I was born just outside Nairobi in 1959; I was one of six children, the oldest girl. We had a very traditional Indian upbringing. I don’t remember my mother much apart from her being in the kitchen. Think about it, she’d had a child almost every year, there were a lot of us to wash, and dress, and feed. She was constantly either breastfeeding, or expecting the next baby. I remember her doing my hair; mine used to have two plaits. I used to cry a lot when she combed my hair, she didn’t have time to be slow and gentle.
I was frightened of my mum. I never even told her when I broke my leg, I just pined until she realised something was wrong. The truth is, my mother had six children and I wasn’t her favourite; I couldn’t go to her, even with my deepest troubles. So I never relied on my mum for advice on bringing up my own kids; my faith became a far greater guide.
I didn’t develop my faith until my children were 8 and 10. When my eldest was about 5, we took them to the temple so they could learn Guajarati, and I asked if I could volunteer. While volunteering I used to sit in and listen to the presentations on Hinduism, and that’s how I became interested in my faith. I have to thank my children for that!
Even before my faith became stronger, I did bring up my children with the ethos of Karma. If you do good things, you’ll get good things. And they were brought up with the ethos of Dharma, duty to your family, to all their grandparents and great-grandparents.
I became a single parent when my own children were 16 and 14, and I divorced from my husband. He used to see them at weekends; during the week the responsibility was on me. The 14 year old was very challenging, perhaps because we had to move away to a new town, to a new school, leaving old friends behind. We both found it very, very challenging. He was taller than me, bigger than me; it was quite intimidating because he had a lot of anger following the divorce. I did bear with it for 4 years, but when he turned 18 and the aggression was still there, I was actually physically frightened. So I gave him an ultimatum on his birthday: shape up or ship out. He shipped out to his dad’s. That was tragic for me.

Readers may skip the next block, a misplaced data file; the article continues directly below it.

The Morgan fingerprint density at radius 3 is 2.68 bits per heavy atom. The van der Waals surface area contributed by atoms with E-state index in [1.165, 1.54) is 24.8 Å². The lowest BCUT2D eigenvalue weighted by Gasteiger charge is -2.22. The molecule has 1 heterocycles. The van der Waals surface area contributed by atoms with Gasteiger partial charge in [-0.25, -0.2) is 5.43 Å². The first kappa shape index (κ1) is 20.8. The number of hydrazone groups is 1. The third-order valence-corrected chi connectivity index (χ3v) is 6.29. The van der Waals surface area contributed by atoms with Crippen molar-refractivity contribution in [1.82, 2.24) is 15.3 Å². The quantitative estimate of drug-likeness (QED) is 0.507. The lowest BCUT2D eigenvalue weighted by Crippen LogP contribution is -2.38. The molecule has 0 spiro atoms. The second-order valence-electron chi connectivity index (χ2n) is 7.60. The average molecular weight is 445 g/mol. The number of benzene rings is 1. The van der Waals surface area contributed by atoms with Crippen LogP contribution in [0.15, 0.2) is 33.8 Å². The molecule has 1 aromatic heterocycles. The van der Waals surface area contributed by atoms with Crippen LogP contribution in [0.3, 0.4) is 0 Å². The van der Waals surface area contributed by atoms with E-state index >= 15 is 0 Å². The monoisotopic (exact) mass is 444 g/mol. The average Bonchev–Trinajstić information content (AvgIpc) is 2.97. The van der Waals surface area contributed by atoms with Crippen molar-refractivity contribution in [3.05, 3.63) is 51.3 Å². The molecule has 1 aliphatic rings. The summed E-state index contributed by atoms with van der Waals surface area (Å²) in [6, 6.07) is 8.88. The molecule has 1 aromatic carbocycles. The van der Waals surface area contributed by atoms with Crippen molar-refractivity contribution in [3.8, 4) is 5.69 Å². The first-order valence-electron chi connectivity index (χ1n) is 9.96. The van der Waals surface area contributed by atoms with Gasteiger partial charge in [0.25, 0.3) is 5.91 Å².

I did not realise how difficult I’d find that to cope with. I was left with one child, and my other child had gone, it was like a bereavement. He didn’t keep in touch, so for almost two years I had very little contact with my youngest son, my baby. That was the biggest challenge to my motherhood. I had to learn how to live without him.
He’s 27 now, that was 10 years ago. We see each other regularly now, we socialise together; we go out for meals and to the cinema. I still think, if I hadn’t kicked him out, he wouldn’t be the nice man as he is now. I made the right decision. I didn’t want to be frightened in my own home.
What does motherhood mean to you? These tales and portraits were collected by twoFaith Fellows working with Proshanti, a charity set up in response to the need for health facilities for mothers and families in Bangladesh.
Originally exhibited at the V&A Museum of Childhood in London as a pop-up 'Museum of Motherhood' (no link to the wonderful M.O.M. in New York) we're delighted to be sharing these diverse stories as part of our travelling exhibition: Story of Mum: mums making an exhibition of ourselves.
To find out more about Proshanti's work or donate, visit www.Proshanti.org.